Intrigue grows with every deal characterized as a merger of equals.
Mergers of equals are a rarity in consolidation. The paper appeal of smashing two similarly sized institutions in the same or complementary markets is incredibly tempting. But discussions about such transactions often reveal issues in areas such as leadership and culture.
So many talks end shortly after they begin. And when they do lead to agreement, one company always ends up being a little bit more than an equal, industry observers often quip when the concept is mentioned.
Still, the latest slew of deals branded as mergers between equals have been widely praised by investors and analysts. Such enthusiasm has caught the caught the attention of other banks, including Dime Community Bancshares (DCOM) in Brooklyn, N.Y.
"It used to be everyone said there was no such thing as an MOE," says Kenneth Mahon, the $4 billion-asset company's chief financial officer.
Rockville Financial's (RCBK) planned merger with United Financial (UBNK), uniting banks in Connecticut and Massachusetts, "seems like a true MOE," Mahon says. "There are a lot of competitive pressures. So if you take the opportunity to put companies together, there are a lot of redundant costs that are scalable. That makes a merger look attractive."
Besides admitting an interest in the concept, Mahon declined to discuss Dime's specific plans. Mark Fitzgibbon, an analyst at Sandler O'Neill, noted Dime's potential interest in a merger of equals in a Monday note to clients. Fitzgibbon's note followed a recent trip with Mahon to meet with investors in the Southeast.
Flushing Financial (FFIC) in Lake Success, N.Y.; Oritani Financial (ORIT) in Township of Washington, N.J.; and Hudson Valley Holding (HVB) in Yonkers, N.Y., could be good merger partners for Dime, Fitzgibbon wrote, adding that there were "a myriad of other potential partnerships that could also work."
Dime is already considered a potential seller by several analysts. Besides Fitzgibbon, Bob Ramsey of FBR Capital Markets wrote in a note to clients last month that his firm considers Dime "a very saleable franchise," adding that he could see a deal happening in two or more years.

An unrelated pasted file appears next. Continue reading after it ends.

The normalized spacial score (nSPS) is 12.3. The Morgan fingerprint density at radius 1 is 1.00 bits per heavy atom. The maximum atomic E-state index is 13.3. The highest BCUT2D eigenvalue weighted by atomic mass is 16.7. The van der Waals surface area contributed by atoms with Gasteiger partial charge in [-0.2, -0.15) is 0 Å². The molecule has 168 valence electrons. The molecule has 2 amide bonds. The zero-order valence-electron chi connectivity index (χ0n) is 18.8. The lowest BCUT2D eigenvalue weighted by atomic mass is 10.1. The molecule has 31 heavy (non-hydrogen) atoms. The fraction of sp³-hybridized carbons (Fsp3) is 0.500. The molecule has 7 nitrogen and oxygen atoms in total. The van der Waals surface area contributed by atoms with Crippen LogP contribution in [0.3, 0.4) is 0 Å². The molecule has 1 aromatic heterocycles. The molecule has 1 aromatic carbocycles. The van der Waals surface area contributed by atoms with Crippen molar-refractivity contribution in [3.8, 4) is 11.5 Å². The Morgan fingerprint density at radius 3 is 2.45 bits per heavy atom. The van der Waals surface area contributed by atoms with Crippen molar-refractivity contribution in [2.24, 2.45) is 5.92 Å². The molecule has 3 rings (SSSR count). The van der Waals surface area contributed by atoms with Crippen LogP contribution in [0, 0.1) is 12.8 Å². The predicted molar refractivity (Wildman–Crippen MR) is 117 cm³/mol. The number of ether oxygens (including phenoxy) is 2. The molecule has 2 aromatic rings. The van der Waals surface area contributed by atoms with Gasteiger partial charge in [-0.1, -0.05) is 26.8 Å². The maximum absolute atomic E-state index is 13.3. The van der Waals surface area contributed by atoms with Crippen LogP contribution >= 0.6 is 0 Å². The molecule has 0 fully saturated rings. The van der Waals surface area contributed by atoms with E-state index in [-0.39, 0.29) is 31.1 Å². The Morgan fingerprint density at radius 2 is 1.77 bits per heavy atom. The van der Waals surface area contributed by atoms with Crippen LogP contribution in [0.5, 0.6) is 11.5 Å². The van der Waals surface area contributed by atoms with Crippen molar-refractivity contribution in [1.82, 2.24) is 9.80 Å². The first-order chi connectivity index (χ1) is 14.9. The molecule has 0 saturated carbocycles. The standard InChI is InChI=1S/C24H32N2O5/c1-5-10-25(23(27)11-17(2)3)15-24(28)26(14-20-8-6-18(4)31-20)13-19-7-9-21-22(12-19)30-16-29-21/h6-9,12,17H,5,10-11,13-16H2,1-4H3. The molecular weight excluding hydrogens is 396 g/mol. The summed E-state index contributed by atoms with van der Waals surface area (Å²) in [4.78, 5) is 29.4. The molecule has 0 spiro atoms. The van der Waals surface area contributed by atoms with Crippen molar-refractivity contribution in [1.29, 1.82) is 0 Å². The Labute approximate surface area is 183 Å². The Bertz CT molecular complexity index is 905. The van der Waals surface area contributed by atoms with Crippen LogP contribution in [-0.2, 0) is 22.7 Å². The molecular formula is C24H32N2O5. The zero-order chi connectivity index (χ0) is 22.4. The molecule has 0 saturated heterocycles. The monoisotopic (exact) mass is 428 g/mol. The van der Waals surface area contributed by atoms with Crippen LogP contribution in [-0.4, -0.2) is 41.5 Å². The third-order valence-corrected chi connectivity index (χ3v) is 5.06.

Aging directors and executives are a major reason Dime is viewed as a likely seller. The average director is 66. Vincent Palagiano, the company's chairman and chief executive, is 74.
Aging boards and management teams "tend to be more open to mergers," Mahon says, though he adds that Dime's board eliminated its mandatory retirement age provision to avoid feeling pressured to sell.
While it weighs its options, Dime is also pursuing an aggressive plan this year to increase the size of its loan portfolio. The company, which focuses on multifamily lending in New York City, has set a goal of growing its balance sheet by 8% to 10% in 2014, compared to roughly 3.5% last year.
The company took a big step toward achieving that goal on Friday, announcing it would repurchase $200 million in loans originated between December 2002 and February 2009 that it sold but continued to service. Dime didn't identify the seller, but Fitzgibbon wrote in his note that he suspects it is Fannie Mae.
Dime is primarily a spread lender and already has a low efficiency ratio of 47.5%, so booking more loans is one of the few ways it can boost profit. The company, which has a tangible common equity ratio of 9.55%, would also like to add some leverage.
"We are looking to mitigate some of the interest rate margin pressure with volume and use our capital that is approaching 10%," Mahon says.